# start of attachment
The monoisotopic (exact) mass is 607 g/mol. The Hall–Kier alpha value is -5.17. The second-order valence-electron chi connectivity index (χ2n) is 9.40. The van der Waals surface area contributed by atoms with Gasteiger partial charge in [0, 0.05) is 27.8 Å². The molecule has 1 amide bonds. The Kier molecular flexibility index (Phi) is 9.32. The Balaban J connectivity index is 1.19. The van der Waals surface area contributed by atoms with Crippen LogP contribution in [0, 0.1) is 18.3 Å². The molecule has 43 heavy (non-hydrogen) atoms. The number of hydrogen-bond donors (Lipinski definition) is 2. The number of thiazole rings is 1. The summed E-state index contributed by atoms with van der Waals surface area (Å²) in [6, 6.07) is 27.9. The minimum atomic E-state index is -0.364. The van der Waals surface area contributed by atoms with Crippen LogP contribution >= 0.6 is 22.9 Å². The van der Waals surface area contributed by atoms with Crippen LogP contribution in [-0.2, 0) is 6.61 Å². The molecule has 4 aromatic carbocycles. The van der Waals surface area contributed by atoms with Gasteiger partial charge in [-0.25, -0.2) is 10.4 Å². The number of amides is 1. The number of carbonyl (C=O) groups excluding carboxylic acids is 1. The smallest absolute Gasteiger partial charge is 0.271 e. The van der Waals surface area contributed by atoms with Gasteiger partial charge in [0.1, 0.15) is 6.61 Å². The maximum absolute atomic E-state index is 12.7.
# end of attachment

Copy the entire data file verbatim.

The monoisotopic (exact) mass is 607 g/mol. The Hall–Kier alpha value is -5.17. The second-order valence-electron chi connectivity index (χ2n) is 9.40. The van der Waals surface area contributed by atoms with Gasteiger partial charge in [0, 0.05) is 27.8 Å². The molecule has 1 amide bonds. The Kier molecular flexibility index (Phi) is 9.32. The Balaban J connectivity index is 1.19. The van der Waals surface area contributed by atoms with Crippen LogP contribution in [0, 0.1) is 18.3 Å². The molecule has 43 heavy (non-hydrogen) atoms. The number of hydrogen-bond donors (Lipinski definition) is 2. The number of thiazole rings is 1. The summed E-state index contributed by atoms with van der Waals surface area (Å²) in [6, 6.07) is 27.9. The minimum atomic E-state index is -0.364. The van der Waals surface area contributed by atoms with Crippen LogP contribution >= 0.6 is 22.9 Å². The van der Waals surface area contributed by atoms with Crippen LogP contribution in [-0.2, 0) is 6.61 Å². The molecule has 4 aromatic carbocycles. The van der Waals surface area contributed by atoms with Gasteiger partial charge in [-0.25, -0.2) is 10.4 Å². The number of amides is 1. The number of carbonyl (C=O) groups excluding carboxylic acids is 1. The smallest absolute Gasteiger partial charge is 0.271 e. The van der Waals surface area contributed by atoms with Gasteiger partial charge in [0.1, 0.15) is 6.61 Å². The maximum absolute atomic E-state index is 12.7.